B.3 Skew correction

Figure 4 c illustrates the results of the skew correction. As shown in Fig. 4c, the skew effect is visually reduced compared with Fig. 4b. The experimental results show that the proposed skew correction algorithm can estimate the rotation angles and then decrease the skew effect effectively.

To evaluate the performance of the skew correction in the proposed system, 20 images with the skew effect are simulated for testing. Compared with the ground truth, the average, minimum, and maximum errors of the proposed skew correction algorithm are 0.35°, 0.05°, and 1.09°, respectively. The experimental results demonstrate that the proposed skew correction algorithm can effectively reduce the skew effect.

B.4 Candidate region refinement

Figure 4 d shows the result of the proposed candidate region refinement algorithm. As we can see in Fig. 4d, the ROIs can be correctly relocated by using the proposed candidate region refinement algorithm and only PII exists in the refined ROIs. In addition, to evaluate the performance of the proposed candidate region refinement algorithm, the error rate is defined as the position difference of ROI between the ground truth and the detected version. The ground truth is obtained by manually locating the ROI in the captured screen images. For the test images, the maximum and minimum values of ROIs are 203 and 95 pixels in width. The maximum and minimum values of ROIs are 57 and 29 pixels in height. The average values of error rates are 1.03 and 1.02 pixels in the horizontal and vertical directions after refining the candidate regions by using the proposed algorithm. The experimental results show that the proposed candidate region refinement algorithm can efficiently refine the boundaries of the ROIs.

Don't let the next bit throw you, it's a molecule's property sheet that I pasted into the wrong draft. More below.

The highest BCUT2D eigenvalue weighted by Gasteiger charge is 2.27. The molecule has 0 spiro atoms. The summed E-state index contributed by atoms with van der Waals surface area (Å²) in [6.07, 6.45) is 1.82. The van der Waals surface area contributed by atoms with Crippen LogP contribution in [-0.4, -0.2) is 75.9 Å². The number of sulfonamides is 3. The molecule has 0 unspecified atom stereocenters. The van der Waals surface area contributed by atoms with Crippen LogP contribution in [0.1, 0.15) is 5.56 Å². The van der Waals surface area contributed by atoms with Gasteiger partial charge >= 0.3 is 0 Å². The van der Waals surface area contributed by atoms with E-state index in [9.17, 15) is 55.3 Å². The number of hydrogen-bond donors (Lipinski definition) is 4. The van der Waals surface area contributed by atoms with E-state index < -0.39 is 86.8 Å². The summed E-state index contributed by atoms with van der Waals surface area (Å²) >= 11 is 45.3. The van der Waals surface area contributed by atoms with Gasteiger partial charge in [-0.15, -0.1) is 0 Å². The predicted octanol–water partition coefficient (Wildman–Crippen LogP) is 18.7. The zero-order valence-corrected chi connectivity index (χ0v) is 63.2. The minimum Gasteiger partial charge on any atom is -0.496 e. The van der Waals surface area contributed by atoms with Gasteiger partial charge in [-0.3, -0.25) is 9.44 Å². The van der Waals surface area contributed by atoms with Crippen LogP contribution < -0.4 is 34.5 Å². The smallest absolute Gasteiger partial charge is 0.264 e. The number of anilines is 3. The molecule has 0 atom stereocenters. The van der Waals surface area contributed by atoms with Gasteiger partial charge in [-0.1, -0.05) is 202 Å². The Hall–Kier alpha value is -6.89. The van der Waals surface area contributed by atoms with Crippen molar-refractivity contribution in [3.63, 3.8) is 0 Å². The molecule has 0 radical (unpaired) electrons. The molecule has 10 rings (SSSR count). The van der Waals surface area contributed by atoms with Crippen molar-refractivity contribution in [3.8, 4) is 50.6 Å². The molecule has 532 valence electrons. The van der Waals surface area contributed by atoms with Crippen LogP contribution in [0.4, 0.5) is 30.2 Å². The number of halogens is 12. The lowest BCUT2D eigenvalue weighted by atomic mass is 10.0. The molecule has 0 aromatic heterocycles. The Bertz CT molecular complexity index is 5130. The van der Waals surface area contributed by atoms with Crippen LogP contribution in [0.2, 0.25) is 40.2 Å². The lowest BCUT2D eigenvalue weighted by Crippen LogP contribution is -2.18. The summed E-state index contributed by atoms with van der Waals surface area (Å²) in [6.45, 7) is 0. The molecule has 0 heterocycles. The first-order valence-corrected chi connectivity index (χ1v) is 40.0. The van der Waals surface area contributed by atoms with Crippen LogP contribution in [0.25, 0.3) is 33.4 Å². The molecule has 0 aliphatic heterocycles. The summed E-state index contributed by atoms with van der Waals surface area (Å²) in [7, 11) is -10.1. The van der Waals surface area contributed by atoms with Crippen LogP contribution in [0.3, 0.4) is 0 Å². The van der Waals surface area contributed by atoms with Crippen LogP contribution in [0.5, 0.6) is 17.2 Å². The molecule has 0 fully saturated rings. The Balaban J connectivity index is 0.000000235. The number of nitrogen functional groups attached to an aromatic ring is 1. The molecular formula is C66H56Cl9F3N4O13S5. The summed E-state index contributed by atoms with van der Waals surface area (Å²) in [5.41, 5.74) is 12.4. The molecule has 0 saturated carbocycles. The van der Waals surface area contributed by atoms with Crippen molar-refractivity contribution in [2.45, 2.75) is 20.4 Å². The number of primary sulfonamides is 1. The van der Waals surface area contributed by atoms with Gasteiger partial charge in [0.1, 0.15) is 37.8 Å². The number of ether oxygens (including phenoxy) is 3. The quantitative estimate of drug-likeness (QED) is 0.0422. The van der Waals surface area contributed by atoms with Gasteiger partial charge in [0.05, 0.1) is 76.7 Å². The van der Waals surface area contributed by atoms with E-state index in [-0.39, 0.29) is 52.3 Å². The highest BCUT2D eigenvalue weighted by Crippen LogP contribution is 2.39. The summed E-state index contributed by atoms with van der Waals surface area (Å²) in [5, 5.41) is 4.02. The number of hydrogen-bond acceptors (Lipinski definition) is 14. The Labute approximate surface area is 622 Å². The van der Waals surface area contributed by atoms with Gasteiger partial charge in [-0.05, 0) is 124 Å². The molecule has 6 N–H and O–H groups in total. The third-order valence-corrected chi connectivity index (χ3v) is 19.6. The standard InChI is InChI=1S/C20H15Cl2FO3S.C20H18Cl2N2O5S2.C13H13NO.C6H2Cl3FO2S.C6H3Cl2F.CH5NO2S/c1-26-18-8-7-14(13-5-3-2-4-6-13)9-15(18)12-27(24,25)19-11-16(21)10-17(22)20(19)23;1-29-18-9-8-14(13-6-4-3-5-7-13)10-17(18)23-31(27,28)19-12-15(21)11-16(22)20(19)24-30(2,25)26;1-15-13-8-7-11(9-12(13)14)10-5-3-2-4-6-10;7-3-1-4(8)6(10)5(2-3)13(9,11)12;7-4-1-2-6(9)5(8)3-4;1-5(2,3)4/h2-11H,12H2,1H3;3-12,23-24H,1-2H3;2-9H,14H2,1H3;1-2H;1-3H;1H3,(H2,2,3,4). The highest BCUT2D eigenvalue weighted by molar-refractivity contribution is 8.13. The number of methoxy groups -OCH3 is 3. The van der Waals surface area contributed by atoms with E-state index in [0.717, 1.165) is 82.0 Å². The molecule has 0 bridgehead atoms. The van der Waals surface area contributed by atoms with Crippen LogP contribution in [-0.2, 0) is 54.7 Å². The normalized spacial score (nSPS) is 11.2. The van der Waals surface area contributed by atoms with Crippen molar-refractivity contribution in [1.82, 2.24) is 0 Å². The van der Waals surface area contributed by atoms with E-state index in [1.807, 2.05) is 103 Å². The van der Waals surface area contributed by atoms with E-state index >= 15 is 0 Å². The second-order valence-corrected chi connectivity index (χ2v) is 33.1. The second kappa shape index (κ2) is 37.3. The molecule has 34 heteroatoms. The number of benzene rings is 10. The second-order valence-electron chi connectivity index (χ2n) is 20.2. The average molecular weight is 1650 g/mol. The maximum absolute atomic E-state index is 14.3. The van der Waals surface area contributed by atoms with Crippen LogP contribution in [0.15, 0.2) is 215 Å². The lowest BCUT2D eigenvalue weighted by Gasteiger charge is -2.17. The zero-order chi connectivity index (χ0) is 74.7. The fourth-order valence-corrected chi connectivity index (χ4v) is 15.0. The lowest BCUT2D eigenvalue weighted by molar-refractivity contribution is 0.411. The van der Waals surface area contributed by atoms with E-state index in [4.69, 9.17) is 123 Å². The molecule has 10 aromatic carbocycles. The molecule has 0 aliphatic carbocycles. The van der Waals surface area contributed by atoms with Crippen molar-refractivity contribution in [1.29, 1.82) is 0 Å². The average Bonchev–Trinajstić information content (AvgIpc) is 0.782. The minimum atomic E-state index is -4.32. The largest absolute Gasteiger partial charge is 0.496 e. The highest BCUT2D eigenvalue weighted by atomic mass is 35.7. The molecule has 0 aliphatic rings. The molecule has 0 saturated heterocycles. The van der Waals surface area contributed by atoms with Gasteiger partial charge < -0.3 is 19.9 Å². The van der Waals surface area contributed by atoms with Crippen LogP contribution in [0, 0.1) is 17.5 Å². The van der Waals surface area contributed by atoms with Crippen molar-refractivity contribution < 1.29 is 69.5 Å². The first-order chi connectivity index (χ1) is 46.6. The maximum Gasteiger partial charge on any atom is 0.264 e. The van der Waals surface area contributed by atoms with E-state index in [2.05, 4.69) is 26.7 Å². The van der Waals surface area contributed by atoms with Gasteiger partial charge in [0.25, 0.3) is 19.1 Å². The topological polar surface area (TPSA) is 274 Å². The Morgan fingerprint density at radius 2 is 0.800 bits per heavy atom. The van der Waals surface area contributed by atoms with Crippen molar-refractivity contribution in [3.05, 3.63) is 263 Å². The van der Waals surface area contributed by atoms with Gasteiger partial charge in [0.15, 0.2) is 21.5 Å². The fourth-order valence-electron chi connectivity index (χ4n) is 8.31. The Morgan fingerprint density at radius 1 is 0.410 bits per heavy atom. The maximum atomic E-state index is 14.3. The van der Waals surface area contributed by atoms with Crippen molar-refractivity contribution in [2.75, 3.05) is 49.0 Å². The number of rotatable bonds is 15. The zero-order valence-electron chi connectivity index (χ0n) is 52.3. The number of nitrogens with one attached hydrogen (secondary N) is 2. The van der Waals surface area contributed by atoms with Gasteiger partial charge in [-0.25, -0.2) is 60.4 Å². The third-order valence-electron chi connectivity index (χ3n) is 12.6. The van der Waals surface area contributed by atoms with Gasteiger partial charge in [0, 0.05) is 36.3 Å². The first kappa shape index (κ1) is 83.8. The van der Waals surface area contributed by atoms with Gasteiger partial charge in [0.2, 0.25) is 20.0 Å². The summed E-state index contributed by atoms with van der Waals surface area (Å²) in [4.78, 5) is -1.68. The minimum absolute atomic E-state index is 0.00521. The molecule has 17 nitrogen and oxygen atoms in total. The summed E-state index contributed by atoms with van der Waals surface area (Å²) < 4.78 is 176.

1. C.

    Digit recognition

Here, the performance of digit recognition in the proposed system is analyzed.

C.1 Digit segmentation

Figure 4 e shows the results of digit segmentation. As shown in Fig. 4e, although the width of each digit may not be the same, the proposed segmentation algorithm can find the boundary of each digit efficiently. This means that the proposed digit segmentation algorithm can locate each digit in ROIs effectively. In addition, to evaluate the performance of the proposed digit segment algorithm, the error rate is defined as the position difference of digit segment between the ground truth and the detected version. The ground truth is obtained by manually locating the ROI in screen images. For 167 digits, the maximum value of errors for the start and end points of digit segments are 5 and 2 pixels, respectively. The average errors are 0.45 and 0.35 pixels for the start and end points of digit segments, respectively. Therefore, the experimental results show that the proposed system can locate these digits in ROIs effectively.

C.2 Digit classification